While you might not want to go so far as an “Official Secrets Act” process, you may want to include a very simple non-disclosure agreement that all candidates must sign before the full details of the role are provided.
For example, a role that requires the utmost confidentiality could require that applicants do not disclose the full details, whether or not they accept the position.
But it is not necessary to draft complex legal documents to achieve this. A few sentences that form part of your template application documents and job offer letter will be adequate.
It would be advisable to obtain the applicant’s signature to validate the agreement, however, by “dating, signing and returning” one copy of the job offer letter to you, for example.
Interacting with job applicants via social media
Social media can be a great way to hear about potential new employees and also to advertise job vacancies. It is usually less formal than other business communication channels and, while it may sometimes be easy to forget this fact, please never do.
The employer who enquired about a “hot” applicant is probably still remembering it. The point is that you shouldn’t be lulled into a false sense of camaraderie.
Social media has generated lots of software to help you get the most out of the experience. But beware of software filters that enable you only to follow males, for example, or to make certain posts visible to people within a certain location.
The problem is that in a recruitment context, such activity may amount to discrimination.
Create professional social media accounts that are looked after consistently and employed in a business-like manner. Use personal rather than business accounts to talk to friends.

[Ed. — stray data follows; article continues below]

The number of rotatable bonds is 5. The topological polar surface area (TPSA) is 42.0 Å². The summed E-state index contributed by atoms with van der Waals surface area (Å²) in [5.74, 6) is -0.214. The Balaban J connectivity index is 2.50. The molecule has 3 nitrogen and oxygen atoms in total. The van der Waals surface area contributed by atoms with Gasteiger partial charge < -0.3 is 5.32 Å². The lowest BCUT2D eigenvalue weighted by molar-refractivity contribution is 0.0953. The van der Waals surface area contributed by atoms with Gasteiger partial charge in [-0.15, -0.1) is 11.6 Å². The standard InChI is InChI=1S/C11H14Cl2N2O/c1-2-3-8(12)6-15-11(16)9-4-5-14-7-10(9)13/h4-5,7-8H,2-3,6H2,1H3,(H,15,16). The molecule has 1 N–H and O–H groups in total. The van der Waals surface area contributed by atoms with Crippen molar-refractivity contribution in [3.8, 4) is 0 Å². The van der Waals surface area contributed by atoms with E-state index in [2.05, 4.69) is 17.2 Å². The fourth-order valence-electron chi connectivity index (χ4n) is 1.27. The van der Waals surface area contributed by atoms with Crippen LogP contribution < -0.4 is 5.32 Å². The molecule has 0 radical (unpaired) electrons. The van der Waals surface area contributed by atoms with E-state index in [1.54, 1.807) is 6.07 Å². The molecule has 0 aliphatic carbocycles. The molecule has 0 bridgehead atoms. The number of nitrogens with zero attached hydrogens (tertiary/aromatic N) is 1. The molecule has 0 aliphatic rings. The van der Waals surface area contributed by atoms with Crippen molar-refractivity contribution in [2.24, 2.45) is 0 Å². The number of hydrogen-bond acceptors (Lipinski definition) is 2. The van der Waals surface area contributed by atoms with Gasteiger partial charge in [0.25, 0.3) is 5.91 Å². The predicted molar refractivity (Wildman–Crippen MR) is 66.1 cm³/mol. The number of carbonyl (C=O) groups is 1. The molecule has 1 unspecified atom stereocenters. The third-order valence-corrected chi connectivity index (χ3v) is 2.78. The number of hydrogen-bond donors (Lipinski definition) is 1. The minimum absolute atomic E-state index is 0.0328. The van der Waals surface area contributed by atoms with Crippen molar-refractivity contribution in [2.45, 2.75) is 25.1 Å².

Undertaking DIY investigations using social media
Recruiters and employers are now starting to use social media to find out more about job candidates. But there are two important things to consider:
- Does your recruitment policy cover this?
- How are you using social media?
The problem is that using the channel in this way could give rise to discrimination claims. For example, if a rejected applicant is wheelchair-bound and you discover this situation from a social media site, the applicant is within their rights to make a claim.
Ensure that your recruitment policy:
- Covers your use of social media, and
- Explains what criteria you will apply or what you are looking for when using the channel.
What all of this means is that, while unexpected things can always happen, nightmare scenarios can also be avoided by planning ahead.
Moreover, although it may seem like obvious advice, remember that if something untoward happens, never react immediately without thinking it through.
Instead always stop and take some time and some advice (having an outside perspective and sharing views really does help) in order to ensure that you handle each situation that comes up as effectively as possible.
Susan Edwards is one of the Directors of HR in Minutes. Set up and maintained by lawyers, HR in minutes offers advice, documents, employment law insurance and practical support for HR professionals and business. Visit www.hrinminutes.co.uk